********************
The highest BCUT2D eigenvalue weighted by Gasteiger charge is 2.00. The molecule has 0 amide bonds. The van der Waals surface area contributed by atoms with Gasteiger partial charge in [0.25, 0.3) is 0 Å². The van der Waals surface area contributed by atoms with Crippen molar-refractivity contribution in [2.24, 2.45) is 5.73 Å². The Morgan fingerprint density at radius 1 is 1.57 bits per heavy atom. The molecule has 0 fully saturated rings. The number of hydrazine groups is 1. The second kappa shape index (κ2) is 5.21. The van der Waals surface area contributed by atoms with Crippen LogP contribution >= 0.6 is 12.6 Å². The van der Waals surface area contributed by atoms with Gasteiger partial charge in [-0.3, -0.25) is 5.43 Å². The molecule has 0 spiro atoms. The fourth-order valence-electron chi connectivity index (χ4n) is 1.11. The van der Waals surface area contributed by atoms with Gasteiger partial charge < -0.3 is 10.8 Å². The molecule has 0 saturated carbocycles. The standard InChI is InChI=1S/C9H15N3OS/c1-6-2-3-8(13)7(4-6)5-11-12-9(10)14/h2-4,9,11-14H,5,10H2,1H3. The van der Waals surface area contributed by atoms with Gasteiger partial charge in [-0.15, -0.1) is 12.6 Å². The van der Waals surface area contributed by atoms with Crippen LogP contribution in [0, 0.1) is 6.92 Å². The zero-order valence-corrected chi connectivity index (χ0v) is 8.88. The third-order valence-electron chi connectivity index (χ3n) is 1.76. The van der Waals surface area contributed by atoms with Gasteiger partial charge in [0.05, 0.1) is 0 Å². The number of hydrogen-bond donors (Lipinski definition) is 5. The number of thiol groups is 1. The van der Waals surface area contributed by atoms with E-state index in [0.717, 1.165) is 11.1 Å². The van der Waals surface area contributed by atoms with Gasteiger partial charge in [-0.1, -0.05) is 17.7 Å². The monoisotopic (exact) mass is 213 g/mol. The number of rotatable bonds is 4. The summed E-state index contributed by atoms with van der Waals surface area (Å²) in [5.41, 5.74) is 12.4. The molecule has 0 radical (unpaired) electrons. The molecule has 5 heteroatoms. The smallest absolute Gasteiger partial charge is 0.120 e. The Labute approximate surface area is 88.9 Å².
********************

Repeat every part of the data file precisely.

The highest BCUT2D eigenvalue weighted by Gasteiger charge is 2.00. The molecule has 0 amide bonds. The van der Waals surface area contributed by atoms with Gasteiger partial charge in [0.25, 0.3) is 0 Å². The van der Waals surface area contributed by atoms with Crippen molar-refractivity contribution in [2.24, 2.45) is 5.73 Å². The Morgan fingerprint density at radius 1 is 1.57 bits per heavy atom. The molecule has 0 fully saturated rings. The number of hydrazine groups is 1. The second kappa shape index (κ2) is 5.21. The van der Waals surface area contributed by atoms with Crippen LogP contribution >= 0.6 is 12.6 Å². The van der Waals surface area contributed by atoms with Gasteiger partial charge in [-0.3, -0.25) is 5.43 Å². The molecule has 0 spiro atoms. The fourth-order valence-electron chi connectivity index (χ4n) is 1.11. The van der Waals surface area contributed by atoms with Gasteiger partial charge < -0.3 is 10.8 Å². The molecule has 0 saturated carbocycles. The standard InChI is InChI=1S/C9H15N3OS/c1-6-2-3-8(13)7(4-6)5-11-12-9(10)14/h2-4,9,11-14H,5,10H2,1H3. The van der Waals surface area contributed by atoms with Gasteiger partial charge in [-0.15, -0.1) is 12.6 Å². The van der Waals surface area contributed by atoms with Crippen LogP contribution in [0, 0.1) is 6.92 Å². The zero-order valence-corrected chi connectivity index (χ0v) is 8.88. The third-order valence-electron chi connectivity index (χ3n) is 1.76. The van der Waals surface area contributed by atoms with Gasteiger partial charge in [0.05, 0.1) is 0 Å². The number of hydrogen-bond donors (Lipinski definition) is 5. The number of thiol groups is 1. The van der Waals surface area contributed by atoms with E-state index in [0.717, 1.165) is 11.1 Å². The van der Waals surface area contributed by atoms with Gasteiger partial charge in [-0.1, -0.05) is 17.7 Å². The monoisotopic (exact) mass is 213 g/mol. The number of rotatable bonds is 4. The summed E-state index contributed by atoms with van der Waals surface area (Å²) in [5.41, 5.74) is 12.4. The molecule has 0 radical (unpaired) electrons. The molecule has 5 heteroatoms. The smallest absolute Gasteiger partial charge is 0.120 e. The Labute approximate surface area is 88.9 Å².